Hayne had two training sessions with an Australian University team where he played as a wide receiver on offence and a safety in defence.
Hayne is a fantastic athlete and I wrote last month that if Hayne took a different sporting pathway at a younger age he could have become an NFL player. A great athlete is a great athlete, it is just a matter of getting in the repetitions and having the right instincts for for right sport.
As a wide receiver Hayne wouldn’t lose out too much in terms of instinct. He would need to learn the play book (Which isn’t an easy thing to do!) but once he did he would know exactly where he needed to be.
As a safety though he would need to make decisions based on what he sees in the offence. Physically he would be up to playing safety but to get the instincts and know where he needs to be would be a major issue.
I think Hayne might be better as a tight end. Tight ends in the NFL are fairly versatile players, blocking on some plays, playing as a receiver in others. I think the situations he would find himself receiving the ball in as a tight end would be better suited to his skill set and ability to make players miss tackles.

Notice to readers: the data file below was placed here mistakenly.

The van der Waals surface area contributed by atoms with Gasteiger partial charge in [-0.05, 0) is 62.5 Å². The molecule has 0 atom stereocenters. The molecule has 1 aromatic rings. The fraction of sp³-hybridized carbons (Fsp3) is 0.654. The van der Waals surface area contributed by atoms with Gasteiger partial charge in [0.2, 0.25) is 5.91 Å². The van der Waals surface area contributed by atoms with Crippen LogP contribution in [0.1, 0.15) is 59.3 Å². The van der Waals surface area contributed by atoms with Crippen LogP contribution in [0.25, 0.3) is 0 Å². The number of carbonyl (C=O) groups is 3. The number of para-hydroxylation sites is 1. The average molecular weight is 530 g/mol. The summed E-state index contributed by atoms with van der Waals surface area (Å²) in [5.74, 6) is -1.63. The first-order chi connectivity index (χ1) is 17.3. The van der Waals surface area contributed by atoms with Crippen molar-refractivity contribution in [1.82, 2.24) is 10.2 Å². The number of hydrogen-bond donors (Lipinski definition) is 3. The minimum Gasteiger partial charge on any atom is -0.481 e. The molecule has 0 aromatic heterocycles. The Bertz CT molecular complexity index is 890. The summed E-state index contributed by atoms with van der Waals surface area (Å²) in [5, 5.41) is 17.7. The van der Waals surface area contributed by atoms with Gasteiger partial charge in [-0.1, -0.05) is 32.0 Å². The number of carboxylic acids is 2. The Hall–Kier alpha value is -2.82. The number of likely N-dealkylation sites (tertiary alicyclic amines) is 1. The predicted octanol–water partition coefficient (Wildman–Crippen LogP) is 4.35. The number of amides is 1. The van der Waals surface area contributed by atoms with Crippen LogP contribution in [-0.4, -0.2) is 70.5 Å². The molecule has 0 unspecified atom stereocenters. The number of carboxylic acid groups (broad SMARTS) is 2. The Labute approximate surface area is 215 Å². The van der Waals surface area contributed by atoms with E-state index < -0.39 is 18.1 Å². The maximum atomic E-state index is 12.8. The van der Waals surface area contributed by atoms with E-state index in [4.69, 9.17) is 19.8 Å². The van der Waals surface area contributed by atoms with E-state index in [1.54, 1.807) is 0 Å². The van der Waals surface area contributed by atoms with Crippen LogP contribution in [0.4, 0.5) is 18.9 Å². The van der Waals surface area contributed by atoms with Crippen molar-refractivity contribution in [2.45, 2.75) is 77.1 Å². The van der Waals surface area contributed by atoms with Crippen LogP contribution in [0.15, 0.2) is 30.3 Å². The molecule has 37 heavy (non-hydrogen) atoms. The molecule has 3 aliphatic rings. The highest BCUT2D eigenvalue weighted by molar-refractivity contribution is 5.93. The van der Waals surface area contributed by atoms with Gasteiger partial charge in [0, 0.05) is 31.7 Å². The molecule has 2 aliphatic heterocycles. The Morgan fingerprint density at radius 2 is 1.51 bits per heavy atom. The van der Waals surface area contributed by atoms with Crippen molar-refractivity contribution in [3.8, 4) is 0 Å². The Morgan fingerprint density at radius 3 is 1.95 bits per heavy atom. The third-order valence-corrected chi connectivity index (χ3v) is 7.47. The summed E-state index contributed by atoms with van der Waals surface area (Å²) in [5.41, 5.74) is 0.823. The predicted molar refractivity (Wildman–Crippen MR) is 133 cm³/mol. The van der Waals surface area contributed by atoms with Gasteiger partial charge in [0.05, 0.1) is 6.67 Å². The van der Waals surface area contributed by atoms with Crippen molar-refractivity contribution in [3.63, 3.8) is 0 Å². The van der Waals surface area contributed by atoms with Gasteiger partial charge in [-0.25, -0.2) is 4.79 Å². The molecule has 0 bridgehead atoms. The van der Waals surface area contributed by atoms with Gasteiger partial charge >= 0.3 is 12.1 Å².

In reality however Hayne shouldn’t even think about the NFL. His next contract in the NRL will be for well over $1 million per season which is more than a “project” would earn in the NFL.
A lot of NRL players look at the money on offer in the NFL and would love a piece of it. Few realise that very good NFL players get ruthlessly cut all the time, and teams don’t need to pay out their full contract value if they cut a player.
If Hayne signs an NRL contract when he comes off contract, even if his form drops off or he gets a season ending injury before the season kicks off, he gets every cent entitled to him under his contract.
Still, you should expect things like this to come out over the next 10 months or so. Expect Hayne to be off to Super League, European Rugby Union, Japanese Rugby Union…he will be eyeing the NBA at some point…it’s all a way to get the biggest contract possible out of the Parramatta Eels and more importantly an effort to try and shake down the NRL to sign him up to one of their central contracts.
A well known Rugby League writer, League Freak has established a reputation among supporters of the game for his fearless commentary and unmatched insight. With a reach that spans both sides of the globe, League Freak has produced an independent network that allows him to distribute content to his many thousands of followers. He is the owner and main author of LeagueFreak.com
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